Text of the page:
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Clever as they may have been, that and similar tactical strokes were small beer. Yeltsin's problems were too big to be solved simply by delivering what people knew was due them in the first place. Even before their polling confirmed their suspicions, the Americans intuited that Yeltsin would lose and lose badly if the election were a referendum on his stewardship. Most Russians, the polls and focus groups found, perceived Yeltsin as a friend who had betrayed them, a populist who had become imperial. "Stalin had higher positives and lower negatives than Yeltsin," says Dresner. "We actually tested the two in polls and focus groups. More than 60% of the electorate believed Yeltsin was corrupt; more than 65% believed he had wrecked the economy. We were in a deep, deep hole."

In one of the team's early memos, a 10-page document dated March 2, the Americans summed up the situation: "Voters don't approve of the job Yeltsin is doing, don't think things will ever get any better and prefer the Communists' approach. There exists only one very simple strategy for winning: first, becoming the only alternative to the Communists; and second, making the people see that the Communists must be stopped at all costs."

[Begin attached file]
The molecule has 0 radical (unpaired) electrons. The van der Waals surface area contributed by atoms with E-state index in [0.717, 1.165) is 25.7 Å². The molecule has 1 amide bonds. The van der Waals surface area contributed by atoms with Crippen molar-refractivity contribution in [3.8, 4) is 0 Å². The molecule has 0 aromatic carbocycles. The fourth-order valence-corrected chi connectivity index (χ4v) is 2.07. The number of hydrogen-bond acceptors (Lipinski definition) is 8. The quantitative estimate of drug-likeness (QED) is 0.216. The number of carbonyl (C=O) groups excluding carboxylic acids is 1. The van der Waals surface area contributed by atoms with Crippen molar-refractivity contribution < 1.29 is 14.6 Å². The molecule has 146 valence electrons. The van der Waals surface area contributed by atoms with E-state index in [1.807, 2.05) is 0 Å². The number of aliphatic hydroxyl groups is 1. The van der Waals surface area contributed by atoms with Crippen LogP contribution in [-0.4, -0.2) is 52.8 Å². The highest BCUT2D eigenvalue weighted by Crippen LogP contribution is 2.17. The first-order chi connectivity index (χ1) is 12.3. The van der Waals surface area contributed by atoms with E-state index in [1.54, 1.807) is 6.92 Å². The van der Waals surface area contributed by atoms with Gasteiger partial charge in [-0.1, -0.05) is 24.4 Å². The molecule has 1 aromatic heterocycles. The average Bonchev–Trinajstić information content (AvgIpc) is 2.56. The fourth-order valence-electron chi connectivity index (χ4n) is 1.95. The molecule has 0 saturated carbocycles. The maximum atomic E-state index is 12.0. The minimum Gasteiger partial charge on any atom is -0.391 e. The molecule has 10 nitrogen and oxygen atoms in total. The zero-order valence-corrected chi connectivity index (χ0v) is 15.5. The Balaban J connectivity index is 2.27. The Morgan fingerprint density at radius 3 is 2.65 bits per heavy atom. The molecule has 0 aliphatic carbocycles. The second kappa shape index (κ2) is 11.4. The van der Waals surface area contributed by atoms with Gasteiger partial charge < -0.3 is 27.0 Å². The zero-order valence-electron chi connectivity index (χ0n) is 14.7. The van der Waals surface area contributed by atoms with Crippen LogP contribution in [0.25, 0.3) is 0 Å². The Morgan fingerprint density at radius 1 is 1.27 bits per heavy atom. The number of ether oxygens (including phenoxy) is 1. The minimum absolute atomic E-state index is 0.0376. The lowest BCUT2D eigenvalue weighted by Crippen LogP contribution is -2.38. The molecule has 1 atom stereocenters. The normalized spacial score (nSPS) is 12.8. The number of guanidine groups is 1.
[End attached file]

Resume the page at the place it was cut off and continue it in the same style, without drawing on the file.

In hindsight, the need for an anticommunist emphasis by the Yeltsin campaign--the need to "go negative"--seems self-evident. But when the Americans first harped on anticommunism as the "only" route to victory, many in the campaign resisted. And despite their status and patronage, the Americans had to fight long and hard before that core strategy was accepted. As Dyachenko told the team after reading the memo, "We have many factions and each has its own view, but most everyone agrees that with communism coming back all over Eastern Europe and with Stalin's reputation rising here, a campaign based on anticommunism is wrong for us."

The argument over the campaign's central message raged all through March. Matters finally came to a head in early April as Yeltsin prepared to give a speech unveiling his campaign program. That address was expected to signal the campaign's substance and tone, and it became a major battleground for control of the campaign. In a nine-point memo dated April 2 that covered content, theme and staging, the team wrote that the "overall goal of the kickoff speech [should be] to demonstrate to the average Russian that Yeltsin understands the suffering the country has been going through...The President will be talking to people in their homes through their TV sets. These average people are the true audience. The people in the hall are props. If this event is successful, it will show that Yeltsin the politician is guided by personal concerns that are in tune with those of most other Russians."

The Americans wanted a diverse audience, "not just middle-aged guys in suits," as the memo put it. They wanted women and students and popular officials like the mayor of Moscow to stand by the President's side. "Too many Russians believe Yeltsin is an isolated man who can't be trusted, a man surrounded by a handful of advisers who have their own agenda," the Americans explained. They also wanted a brief speech that television viewers might actually sit through. "No more than 15 minutes," they advised. And they wanted Yeltsin to enter the hall through a large and boisterous crowd that would mob him.

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